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A Reminder of Why We Need to Repeal ObamaCare, Reform Health Care

We recently shared real-world stories of how ObamaCare is hurting people across the country. These stories aren't anything new. For six years, men and women have spoken out about the harmful consequences of the failed health care law. ObamaCare has been particularly challenging for small business owners, who are forced to provide government-approved health insurance whether they can afford to or not. 

These stories heard in recent years serve as an important reminder of why Republicans are working to provide the relief Americans desperately need by repealing ObamaCare:
  • In summary, since the ACA took effect, our company and employees have seen premiums increase dramatically while deductibles and out-of-pocket costs have been raised, all during a period when the overall health of our employees has improved … From the experience of IDS, I can say that the Affordable Care Act is anything but affordable for our company and employees. – Mr. Mark DeFabis, president, Integrated Distribution Services (IN)

  • In addition to the challenges of record keeping, reporting, and other compliance issues, the looming unknown cost of insuring future employees has made me apprehensive of continuing to expand my business and hire new employees. – “Skip” Paal, Jr., owner, Rutland Beard Floral Group (MD)

  • No one can deny that the toxic ingredient in today’s job market is the so-called Affordable Care Act. We have an entrenched bureaucracy in the U.S. that is now the fourth branch of our government … I never, ever dreamed that I would live to see the day when my own government would work day and night to put me out of business. – Barbara Jane Moores, president and CEO, BJM & Associates, Inc. (KY)

  • Some employers have opted to eliminate health care coverage for part-time employees who work less than 30 hours a week, leaving these individuals without valuable employer- provided coverage. Others have restructured their staffing models to reduce the work hours of part-time employees to below the 30-hour threshold that triggers the coverage requirements. – Sally Roberts, director of human resources, Morris Communications Company (GA)

  • Increasing health care costs through mandates that can negatively impact the ability of companies to offer attractive benefits to employees forces companies like Red Robin to decide either to reduce benefits and maintain affordable coverage or accept the burden of increased company contributions – limiting our ability to grow the business, attract talented people to our organization and add to our payrolls. – William Streitberger, head of human resources, Red Robin (CO)

  • One of our frustrations with the Affordable Care Act is the lack of knowledge we and our health care advisors have with the law. Aside from the additional expense, it places an administrative burden on us to try and comply with the provisions. It is difficult to get definitive answers to our questions. Our human resources department has spent countless hours trying to understand the law. – Chuck Horne, president, Hornwood, Inc. (NC)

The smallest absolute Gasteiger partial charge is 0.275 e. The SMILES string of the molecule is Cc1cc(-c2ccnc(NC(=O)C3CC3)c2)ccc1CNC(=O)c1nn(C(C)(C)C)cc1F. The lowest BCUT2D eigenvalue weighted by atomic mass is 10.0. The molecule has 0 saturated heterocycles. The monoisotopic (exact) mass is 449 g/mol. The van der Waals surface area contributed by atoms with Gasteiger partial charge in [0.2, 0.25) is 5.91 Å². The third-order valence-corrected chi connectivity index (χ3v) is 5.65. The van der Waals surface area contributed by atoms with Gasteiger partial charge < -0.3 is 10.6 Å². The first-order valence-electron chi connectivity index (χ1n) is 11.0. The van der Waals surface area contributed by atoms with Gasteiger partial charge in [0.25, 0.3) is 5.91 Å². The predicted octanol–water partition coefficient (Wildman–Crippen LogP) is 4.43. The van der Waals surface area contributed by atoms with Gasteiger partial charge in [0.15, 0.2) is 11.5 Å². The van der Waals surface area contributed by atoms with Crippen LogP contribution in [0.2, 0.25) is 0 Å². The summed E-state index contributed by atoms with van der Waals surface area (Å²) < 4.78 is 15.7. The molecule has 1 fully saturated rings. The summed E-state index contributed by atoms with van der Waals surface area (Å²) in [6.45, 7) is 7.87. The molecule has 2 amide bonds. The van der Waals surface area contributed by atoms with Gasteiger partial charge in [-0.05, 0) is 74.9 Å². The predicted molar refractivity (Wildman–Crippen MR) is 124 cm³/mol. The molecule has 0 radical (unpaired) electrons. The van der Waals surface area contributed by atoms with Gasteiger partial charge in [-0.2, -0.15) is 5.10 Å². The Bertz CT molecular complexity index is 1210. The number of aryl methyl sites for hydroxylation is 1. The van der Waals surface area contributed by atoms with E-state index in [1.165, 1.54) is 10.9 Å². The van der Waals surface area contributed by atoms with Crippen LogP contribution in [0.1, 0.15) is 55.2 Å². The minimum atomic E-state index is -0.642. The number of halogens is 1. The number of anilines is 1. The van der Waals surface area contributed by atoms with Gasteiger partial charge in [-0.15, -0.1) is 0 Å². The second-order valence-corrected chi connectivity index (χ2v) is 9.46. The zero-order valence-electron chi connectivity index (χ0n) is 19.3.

• The Patient Protection and Affordable Care Act of 2010 is concerning for me mostly on the things that it did not do: It did not reduce cost of insurance; It did not reduce uncertainty of offering insurance; It did not force insurance companies to disclose information to the purchasers (employers); and it did nothing to address the supply side of the health care equation. – Patti-Ann Kanterman, CFO, Associated Ceramics & Technology (PA)

  • This cost to our business is roughly in the area of $2.42 to $3.23 per hour per employee depending on hours worked. To meet the proposed guidance of not to exceed 9.5% of income that cost would move into the $2.87 to $5.15 range per hour per employee! Representing an 18 to 59% raise in cost per hour per employee. Where is the AFFORDABLE in this act? – Mr. Daniel Wolfe, president, Wolfe’s Auto Auctions (IN)

  • Over the past couple of years, I have spent a significant amount of time attending conferences, reading the regulations, and engaging with consultants and legal counsel to interpret the Affordable Care Act and its many new rules – some of which we are still awaiting …” – Mr. Donnie Meadows, vice president human resources, K-VA-T Food Stores, Inc. (VA)

  • Lectrodryer as a responsible employer has provided the best available health care benefits to our employees for the entire time we have owned the company, but now I believe the [ACA] will increase the cost of coverage, reduce the quality plans we can offer and add additional regulatory burdens and costs to our company. – Mr. Johnson McPhearson, CEO, Lectrodryer (KY)

These are just a few of the countless stories that explain how the health care law is hurting employers large and small, as well as their employees. The committee has been hearing these stories for years—in 2011, 2012, 2013, 2014, 2015, and 2016

Unfortunately, things are about to get worse. Next year, the IRS will begin assessing a tax penalty on employers who are unable to follow the law's prescriptive mandates. According to one estimate, these new taxes could amount to tens of billions of dollars—money that should be used to grow businesses, create new jobs, or pay higher wages.

But relief is on the way. Congress is ready to repeal ObamaCare and move toward a patient-centered health care system that provides more choices, lower costs, and greater control for the American people.

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